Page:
This classic setup is the basis for comedian Steve Martin’s play “Picasso at the Lapin Agile,” which Finger Lakes Community College students will stage on Nov. 15 and 16 at the main campus in Canandaigua.

This long-running off-Broadway absurdist comedy is set at a bar in the Montmartre neighborhood of Paris in 1904, a year before Einstein publishes his theory of relativity and Picasso transitions into cubism. Einstein and Picasso have a lengthy discussion about genius and inspiration at the bar, which is named the Lapin Agile, French for nimble rabbit.

Performances will be held in the Student Center Auditorium, 3325 Marvin Sands Drive, on Friday, Nov. 15 at 7:30 p.m. and Saturday, Nov. 16 at 2 and 7:30 p.m. General admission is $8; entry for students and seniors is $5. This show is recommended for mature audiences.

Headshot of Juan España
Juan España

Student Juan España II of Penn Yan, cast in the part of Einstein, said he particularly enjoys the moment when the two characters, who begin by squabbling, discover their kinship.

“Einstein doesn’t see art as smart, and Picasso doesn’t see science as beautiful,” he said. “They are both geniuses, but of two different kinds, and they have this moment of recognition.”

“The play is asking if there is a difference between genius and talent,” added Daniel Jackson, of Naples, who plays Picasso.

España said learning to research characters in his acting classes helped him with the conundrum of playing a historical figure at a point in his life when we was still an obscure patent office worker.

Theatre productions are great opportunities for students to apply what they have learned in class. The college’s strategic plan emphasizes the importance of applied learning, particularly as a way to experience FLCC values.

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Mom of seven among scholarship recipients

Demetrice Garcia is a mom to seven children, ranging in age from 20 to just seven months and she works part-time in the emergency department of a local hospital.

That’s plenty to juggle. For Garcia, there’s more: She’s also enrolled full-time as a biotechnology major at Finger Lakes Community College.

Professor Bryan Ingham posing with student Demetrice Garcia
Demetrice “Demi” Garcia of Newark is shown with FLCC mathematics professor Bryan Ingham. Ingham and his wife, Christine, started the scholarship that Garcia received for the current academic year.

Garcia says she wouldn’t be able to pursue her dream of earning a degree if it weren’t for the support she has received from her employer, family and friends. Her perseverance has been recognized at FLCC with another measure of relief: she was recently awarded the Fred and Mary Jennejahn Memorial Scholarship.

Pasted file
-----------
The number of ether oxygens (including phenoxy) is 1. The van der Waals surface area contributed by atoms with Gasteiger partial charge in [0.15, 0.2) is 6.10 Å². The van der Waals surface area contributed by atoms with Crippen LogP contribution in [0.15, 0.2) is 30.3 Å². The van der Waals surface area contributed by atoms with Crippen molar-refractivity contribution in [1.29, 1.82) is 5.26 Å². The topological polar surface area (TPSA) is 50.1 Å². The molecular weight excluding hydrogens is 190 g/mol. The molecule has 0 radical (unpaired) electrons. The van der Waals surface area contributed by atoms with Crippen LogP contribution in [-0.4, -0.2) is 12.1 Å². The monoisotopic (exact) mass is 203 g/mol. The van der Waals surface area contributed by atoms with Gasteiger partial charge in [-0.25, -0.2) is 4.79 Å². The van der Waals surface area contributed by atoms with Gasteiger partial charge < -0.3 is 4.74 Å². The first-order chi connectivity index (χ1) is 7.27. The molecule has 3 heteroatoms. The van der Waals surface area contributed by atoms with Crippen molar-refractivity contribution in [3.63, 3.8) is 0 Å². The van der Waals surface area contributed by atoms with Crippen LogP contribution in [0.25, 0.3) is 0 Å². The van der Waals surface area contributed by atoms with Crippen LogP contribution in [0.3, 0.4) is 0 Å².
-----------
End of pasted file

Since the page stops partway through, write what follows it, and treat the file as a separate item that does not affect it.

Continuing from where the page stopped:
The $1,000 award was created by FLCC mathematics professor Bryan Ingham and his wife, Christine, in honor of his grandparents. Fred was a WWII veteran, Rotarian and volunteer firefighter, while his wife was a longtime middle school math teacher.

FLCC scholarships advance Objective 1 by fostering self-advocacy and improving retention by removing financial barriers.

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FLCC student honored by SUNY for excellence

Finger Lakes Community College student Khadija Muhammadi of Rochester has received the 2019 Norman R. McConney Jr. Award, an honor that recognizes excellence among participants in the State University of New York Educational Opportunity Program.

Woman wearing hijab
Khadija Muhammadi is a mathematics major at FLCC.

SUNY Chancellor Kristina Johnson congratulated Muhammadi and other students from across New York at a ceremony on Oct. 17 at the SUNY Global Center in Manhattan.

The award bears the name of the late Norman McConney, one of the architects of the statewide Educational Opportunity Program (EOP), which provides financial assistance and support to those who face obstacles in achieving their educational and personal goals.

Muhammadi immigrated to the U.S. from Pakistan in 2015 to live with two sisters while finishing high school in Irondequoit. Her parents and brother remain in her home country; she keeps in touch via Skype.

The Educational Opportunity Program supports Objective 2 by providing support to students from underserved populations.